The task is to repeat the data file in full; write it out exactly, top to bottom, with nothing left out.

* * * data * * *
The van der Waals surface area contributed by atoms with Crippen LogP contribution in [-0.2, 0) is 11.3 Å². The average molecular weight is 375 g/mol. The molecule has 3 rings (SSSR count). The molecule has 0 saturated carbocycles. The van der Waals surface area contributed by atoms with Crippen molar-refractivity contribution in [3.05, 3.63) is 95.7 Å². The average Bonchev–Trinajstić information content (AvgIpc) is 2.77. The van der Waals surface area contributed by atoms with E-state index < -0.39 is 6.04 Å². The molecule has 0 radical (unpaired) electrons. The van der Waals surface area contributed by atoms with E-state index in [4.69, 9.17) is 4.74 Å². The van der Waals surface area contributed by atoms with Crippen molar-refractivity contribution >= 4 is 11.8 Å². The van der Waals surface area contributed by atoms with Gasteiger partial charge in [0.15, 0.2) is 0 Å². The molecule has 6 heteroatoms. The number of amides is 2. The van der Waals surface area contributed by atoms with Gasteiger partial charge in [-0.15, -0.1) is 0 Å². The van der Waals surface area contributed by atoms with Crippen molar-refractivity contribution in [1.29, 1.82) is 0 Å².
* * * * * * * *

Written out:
The van der Waals surface area contributed by atoms with Crippen LogP contribution in [-0.2, 0) is 11.3 Å². The average molecular weight is 375 g/mol. The molecule has 3 rings (SSSR count). The molecule has 0 saturated carbocycles. The van der Waals surface area contributed by atoms with Crippen molar-refractivity contribution in [3.05, 3.63) is 95.7 Å². The average Bonchev–Trinajstić information content (AvgIpc) is 2.77. The van der Waals surface area contributed by atoms with E-state index < -0.39 is 6.04 Å². The molecule has 0 radical (unpaired) electrons. The van der Waals surface area contributed by atoms with E-state index in [4.69, 9.17) is 4.74 Å². The van der Waals surface area contributed by atoms with Crippen molar-refractivity contribution >= 4 is 11.8 Å². The van der Waals surface area contributed by atoms with Gasteiger partial charge in [0.15, 0.2) is 0 Å². The molecule has 6 heteroatoms. The number of amides is 2. The van der Waals surface area contributed by atoms with Gasteiger partial charge in [-0.15, -0.1) is 0 Å². The van der Waals surface area contributed by atoms with Crippen molar-refractivity contribution in [1.29, 1.82) is 0 Å².